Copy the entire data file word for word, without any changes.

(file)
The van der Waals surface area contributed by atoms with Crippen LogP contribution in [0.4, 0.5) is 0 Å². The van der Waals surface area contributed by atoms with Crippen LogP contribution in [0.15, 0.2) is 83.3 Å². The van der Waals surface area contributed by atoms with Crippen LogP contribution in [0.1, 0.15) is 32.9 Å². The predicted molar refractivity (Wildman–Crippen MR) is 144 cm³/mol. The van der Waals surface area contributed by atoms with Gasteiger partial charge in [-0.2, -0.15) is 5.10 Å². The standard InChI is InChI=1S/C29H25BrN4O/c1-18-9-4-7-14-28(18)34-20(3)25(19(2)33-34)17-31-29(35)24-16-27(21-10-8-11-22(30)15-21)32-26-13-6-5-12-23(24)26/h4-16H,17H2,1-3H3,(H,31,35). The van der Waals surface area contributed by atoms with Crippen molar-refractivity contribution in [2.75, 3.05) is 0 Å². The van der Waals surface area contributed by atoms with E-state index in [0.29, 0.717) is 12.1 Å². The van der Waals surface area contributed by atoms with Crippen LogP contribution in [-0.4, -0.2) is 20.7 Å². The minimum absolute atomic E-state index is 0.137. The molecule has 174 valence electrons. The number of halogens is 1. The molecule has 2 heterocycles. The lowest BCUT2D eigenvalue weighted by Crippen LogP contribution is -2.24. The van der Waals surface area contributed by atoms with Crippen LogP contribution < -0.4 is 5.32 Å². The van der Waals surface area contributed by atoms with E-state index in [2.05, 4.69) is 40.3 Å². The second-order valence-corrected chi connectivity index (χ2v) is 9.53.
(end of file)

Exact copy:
The van der Waals surface area contributed by atoms with Crippen LogP contribution in [0.4, 0.5) is 0 Å². The van der Waals surface area contributed by atoms with Crippen LogP contribution in [0.15, 0.2) is 83.3 Å². The van der Waals surface area contributed by atoms with Crippen LogP contribution in [0.1, 0.15) is 32.9 Å². The predicted molar refractivity (Wildman–Crippen MR) is 144 cm³/mol. The van der Waals surface area contributed by atoms with Gasteiger partial charge in [-0.2, -0.15) is 5.10 Å². The standard InChI is InChI=1S/C29H25BrN4O/c1-18-9-4-7-14-28(18)34-20(3)25(19(2)33-34)17-31-29(35)24-16-27(21-10-8-11-22(30)15-21)32-26-13-6-5-12-23(24)26/h4-16H,17H2,1-3H3,(H,31,35). The van der Waals surface area contributed by atoms with Crippen molar-refractivity contribution in [2.75, 3.05) is 0 Å². The van der Waals surface area contributed by atoms with E-state index in [0.29, 0.717) is 12.1 Å². The van der Waals surface area contributed by atoms with Crippen LogP contribution in [-0.4, -0.2) is 20.7 Å². The minimum absolute atomic E-state index is 0.137. The molecule has 174 valence electrons. The number of halogens is 1. The molecule has 2 heterocycles. The lowest BCUT2D eigenvalue weighted by Crippen LogP contribution is -2.24. The van der Waals surface area contributed by atoms with Crippen LogP contribution < -0.4 is 5.32 Å². The van der Waals surface area contributed by atoms with E-state index in [2.05, 4.69) is 40.3 Å². The second-order valence-corrected chi connectivity index (χ2v) is 9.53.